Again, the particular processing platform 500 shown in the figure is presented by way of example only, and system 100 may include additional or alternative processing platforms, as well as numerous distinct processing platforms in any combination, with each such platform comprising one or more computers, servers, storage devices or other processing devices.

It should therefore be understood that in other embodiments different arrangements of additional or alternative elements may be used. At least a subset of these elements may be collectively implemented on a common processing platform, or each such element may be implemented on a separate processing platform.

Also, numerous other arrangements of computers, servers, storage devices or other components are possible in the information processing system 100. Such components can communicate with other elements of the information processing system 100 over any type of network or other communication media. Similar arrangements can be utilized in implementing system 300 of FIG. 3, as well as other types of information processing systems in other embodiments.

It should again be emphasized that the above-described embodiments of the invention are presented for purposes of illustration only. Many variations may be made in the particular arrangements shown and described. For example, although described in the context of particular system and device configurations, the techniques are applicable to a wide variety of other types of information processing systems, processing devices, and other components. In addition, the particular compliance and analytic environments, data lake configurations, integration mechanisms, modules, processing operations and other exemplary features of the illustrative embodiments may be varied to meet the needs of other implementations. Moreover, it should be understood that the various assumptions made above in describing illustrative embodiments need not apply in other embodiments. Numerous other embodiments within the scope of the appended claims will be readily apparent to those skilled in the art.

Claims (18)

What is claimed is:
1. An apparatus comprising:
a processing platform implementing at least portions of a compliance environment and an analytic environment;
wherein the processing platform comprises:
at least a portion of a data lake at least partially shared between the compliance environment and the analytic environment; and
a plurality of integration mechanisms supporting interaction between the compliance environment and the analytic environment via the data lake;
wherein a first one of the integration mechanisms implements a unified indexing capability across the compliance and analytic environments;
wherein a second one of the integration mechanisms implements tracking of data set interrelationships across the compliance and analytic environments;
wherein the first integration mechanism comprises a unified indexer configured to generate indexes over both content and metadata, the unified indexer being further configured to permit integrated searching over data from:
(i) a compliance archive of the compliance environment;
(ii) an external archive that is not part of the compliance environment; and
(iii) additional data in the data lake, the additional data being obtained not from the compliance archive or the external archive but instead from one or more other sources that are external to the data lake;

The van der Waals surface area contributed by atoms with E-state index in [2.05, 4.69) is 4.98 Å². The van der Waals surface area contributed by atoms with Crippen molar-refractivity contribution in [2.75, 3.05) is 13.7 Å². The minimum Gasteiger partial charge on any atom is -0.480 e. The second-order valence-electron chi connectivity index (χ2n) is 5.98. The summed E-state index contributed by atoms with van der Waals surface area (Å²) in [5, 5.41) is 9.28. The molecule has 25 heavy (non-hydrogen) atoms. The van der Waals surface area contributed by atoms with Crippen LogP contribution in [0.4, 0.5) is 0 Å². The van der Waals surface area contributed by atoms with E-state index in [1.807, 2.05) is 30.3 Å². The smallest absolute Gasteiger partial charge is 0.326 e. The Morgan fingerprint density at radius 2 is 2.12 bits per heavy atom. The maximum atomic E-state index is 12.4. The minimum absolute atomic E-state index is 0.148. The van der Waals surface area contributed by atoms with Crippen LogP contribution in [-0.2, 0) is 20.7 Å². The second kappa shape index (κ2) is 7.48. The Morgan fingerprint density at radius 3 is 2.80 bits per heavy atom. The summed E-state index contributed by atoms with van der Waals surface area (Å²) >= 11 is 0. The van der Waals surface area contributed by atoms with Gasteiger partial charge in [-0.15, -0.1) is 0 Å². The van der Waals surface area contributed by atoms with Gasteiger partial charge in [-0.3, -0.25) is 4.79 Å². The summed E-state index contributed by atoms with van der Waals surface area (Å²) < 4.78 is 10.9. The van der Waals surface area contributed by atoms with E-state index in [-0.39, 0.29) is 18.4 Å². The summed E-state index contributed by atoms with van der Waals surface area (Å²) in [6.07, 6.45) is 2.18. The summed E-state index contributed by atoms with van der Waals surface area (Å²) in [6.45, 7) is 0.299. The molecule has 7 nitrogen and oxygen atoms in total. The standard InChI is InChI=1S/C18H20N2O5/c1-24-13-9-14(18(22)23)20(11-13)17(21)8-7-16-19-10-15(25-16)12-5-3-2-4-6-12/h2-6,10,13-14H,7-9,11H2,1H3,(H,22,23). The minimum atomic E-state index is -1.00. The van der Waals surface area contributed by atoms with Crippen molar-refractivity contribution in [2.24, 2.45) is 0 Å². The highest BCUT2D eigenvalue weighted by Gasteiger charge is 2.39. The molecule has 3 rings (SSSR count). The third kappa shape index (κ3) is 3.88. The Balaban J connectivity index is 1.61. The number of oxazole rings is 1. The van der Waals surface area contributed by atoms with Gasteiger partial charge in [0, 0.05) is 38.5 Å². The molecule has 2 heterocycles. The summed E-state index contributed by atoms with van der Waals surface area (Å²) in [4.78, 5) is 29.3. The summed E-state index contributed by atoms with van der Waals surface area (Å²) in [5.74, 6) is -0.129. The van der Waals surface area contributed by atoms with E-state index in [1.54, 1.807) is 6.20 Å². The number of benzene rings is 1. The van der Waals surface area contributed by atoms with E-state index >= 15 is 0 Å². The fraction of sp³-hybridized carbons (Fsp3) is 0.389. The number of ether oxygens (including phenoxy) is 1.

wherein a third one of the integration mechanisms provides periodic export of indexing artifacts related to compliance data to the analytic environment; and
wherein the processing platform further comprises one or more processing devices each comprising a processor coupled to a memory.
2. The apparatus of claim 1 wherein a given one of the integration mechanisms provides direct access from the analytic environment to compliance data in a compliance archive of the compliance environment.
3. The apparatus of claim 2 wherein the given integration mechanism comprises functionality configured to permit the data lake to obtain archived files from the compliance archive of the compliance environment.
4. The apparatus of claim 1 wherein a given one of the integration mechanisms associates event data retained in a compliance archive of the compliance environment with enterprise activity data stored in the data lake for enhancing modeling functionality of the analytic environment.
5. The apparatus of claim 1 wherein a given one of the integration mechanisms provides movement of contextual data associated with one or more transactions from the analytic environment to the compliance environment.
6. The apparatus of claim 5 wherein said contextual data comprises contextual data associated with one or more of business process operational metrics, organizational and external relationships, compliance metrics, business execution data and data indicative of enterprise operational risk.
7. The apparatus of claim 1 wherein a given one of the integration mechanisms permits scaling of at least one of the compliance and analytic environments so as to facilitate coordinated handling of combined workloads including one or more of ingestion, archiving, search, electronic discovery, surveillance, and model development and scoring.
8. The apparatus of claim 1 wherein a given one of the integration mechanisms permits rehosting of at least a portion of ingestion functionality of one or more ingestion engines of the compliance environment on one or more ingestion engines of the analytic environment.